just sitting there in the snow…

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snow day recipes…

One of the joys about having your own blog is you get to set the content.  You can yack it up  over politics, lifestyle, social commentary…and even post recipes.  I have decided to share a couple of comfort food winter recipes. A breakfast and a dinner one.

Breakfast recipe: German Pancake

Dinner recipe: Mac and Cheese

Full disclosure is I have a bad habit of recipes going along  in my head for years, so I don’t always write things down.   So you may have to tweak….which is why you won’t see my gnocchi recipe online – it’s all in my head and ever-changing.   I do have a few other recipes uniquely my own loaded on Scribd [CLICK HERE] – I will note the Sunday Pasta Sauce recipe won me a ver nice prize from Epicurious.com a few years ago….

I will start with the German Pancake.  It seems to be perfect for winter mornings in Chester County.  I had a Pennsylvania German Grandmother  and an Italian Grandmother and Great Aunts and a father whom I definitely inherited a cooking gene from , but the bones of this recipe comes courtesy of Cristofer Malloy at Bon Apetit / Conde Nast – the recipe is from 1984 – where I changed it is I added cinnamon and cardamom and 3 tablespoons of sugar to my batter and I do not flip it. (so the flipping thing is NOT in this recipe)  Here it is tweaked to how I like it:

German Pancake:

4 eggs,

1/2 cup milk

1/2 cup flour
cinnamon and cardamom to taste

pinch salt

three tablespoons sugar

Whisk all  together. 

Melt two tablespoons butter in cast iron or oven proof heavy fry pan, (oven at 425 degrees), after butter melts and is slightly brown in pan and the pan is really  hot, pour in batter and bake approx 12 minutes – it will puff up like a hat three to five inches above pan – dust with powdered sugar and cut into wedges and serve like that or with maple syrup or even a warm fruit compote (apples simmered in cinnamon, ginger, simple syrup)- so easy….so delicious.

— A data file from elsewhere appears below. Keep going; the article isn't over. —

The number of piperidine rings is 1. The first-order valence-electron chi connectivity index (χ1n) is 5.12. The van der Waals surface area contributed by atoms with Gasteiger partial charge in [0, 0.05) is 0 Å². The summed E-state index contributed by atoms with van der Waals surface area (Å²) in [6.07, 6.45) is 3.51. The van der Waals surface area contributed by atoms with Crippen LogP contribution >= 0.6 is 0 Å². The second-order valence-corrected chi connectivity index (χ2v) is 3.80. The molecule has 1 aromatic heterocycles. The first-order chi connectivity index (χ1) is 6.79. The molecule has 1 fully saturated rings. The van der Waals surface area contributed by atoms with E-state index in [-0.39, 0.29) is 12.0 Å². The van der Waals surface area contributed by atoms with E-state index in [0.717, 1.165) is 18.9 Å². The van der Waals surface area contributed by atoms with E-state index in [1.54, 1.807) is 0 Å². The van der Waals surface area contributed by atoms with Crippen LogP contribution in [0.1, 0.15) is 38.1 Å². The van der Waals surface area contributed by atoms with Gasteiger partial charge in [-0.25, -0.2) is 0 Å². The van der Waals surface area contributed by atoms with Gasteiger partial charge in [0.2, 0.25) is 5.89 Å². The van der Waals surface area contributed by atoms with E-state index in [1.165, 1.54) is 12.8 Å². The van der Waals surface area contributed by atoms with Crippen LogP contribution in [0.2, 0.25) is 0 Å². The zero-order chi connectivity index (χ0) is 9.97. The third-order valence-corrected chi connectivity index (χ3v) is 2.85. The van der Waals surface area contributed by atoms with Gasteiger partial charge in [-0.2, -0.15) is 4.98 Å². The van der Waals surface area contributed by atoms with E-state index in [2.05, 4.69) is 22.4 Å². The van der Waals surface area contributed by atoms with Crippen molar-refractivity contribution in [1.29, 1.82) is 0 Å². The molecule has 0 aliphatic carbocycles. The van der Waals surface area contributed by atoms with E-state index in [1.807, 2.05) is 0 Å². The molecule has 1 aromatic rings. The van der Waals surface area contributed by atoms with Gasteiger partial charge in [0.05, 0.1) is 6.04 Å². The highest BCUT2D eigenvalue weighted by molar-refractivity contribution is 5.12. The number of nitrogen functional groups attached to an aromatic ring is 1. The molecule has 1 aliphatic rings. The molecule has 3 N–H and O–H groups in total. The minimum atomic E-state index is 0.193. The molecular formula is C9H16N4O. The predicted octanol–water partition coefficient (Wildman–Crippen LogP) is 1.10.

And now…Mac and Cheese.  This is my base recipe.  I will turn leftovers into things like tuna noodle casserole, or I will add things to my basic recipe – pancetta, diced ham, crumbled bacon, peas, hot dogs, turkey kielbasa, those chicken sausages at Trader Joe’s,  jalapenos…whatever hits me – not all at once, however (ick).  It’s just if I am feeling cheesy and spicy for example, I might stir in jalapenos.  Or if I have left over ham or some bacon open, might cook that up and add it.  Or I might sautee and drain ground beef or turkey and make it that way. You get the picture. It does not take much time to do, so why not try scratch and leave the boxed stuff on the shelf in the grocery store?

Here is the base (and it is approximate because it’s mostly in my head):

Mac and Cheese Base:

1 14.5 oz box of the Barilla enriched elbow whole wheat macaroni (I really like this pasta) cooked according to box directions and drained  and ….

cheese sauce:

carmelize 1/3 to 1/2  DICED sweet onion in 3 to 4 tablespoons of butter. 

After carmelized (brown, cooked down, sweet),

add 1 tablespoon more butter and when melted whisk in 3 tablespoons flour until cooked in and smooth. 

Add a pinch of salt and slowly add 1 1/2 cups of milk (any kind but skim), bring up to heat but not quite a boil

and add a pinch of nutmeg and
whisk in 2 cups of cheese  slowly –  sharp cheddar and second cup of  mixed cheeses like colby jack or even that five cheese shredded Italian works.   I choose not to use all cheddar, because sometimes cheddar just separates.

Whisk around until smooth and add 4 oz of cream cheese.  Yes, cream cheese.  Not whipped cream cheese, incidentally. If you want to dress up the cheese more, you can add  4 oz goat cheese instead of cream cheese.
When all combined and smooth balance out salt and pepper to taste and if sauce is too thick for you, add a little more milk and keep stirring over moderate to low heat until you find a consistency you like.  I caution you to only add more milk in small increments like 1/4 cup at a time.  Watery cheese sauce is disgusting.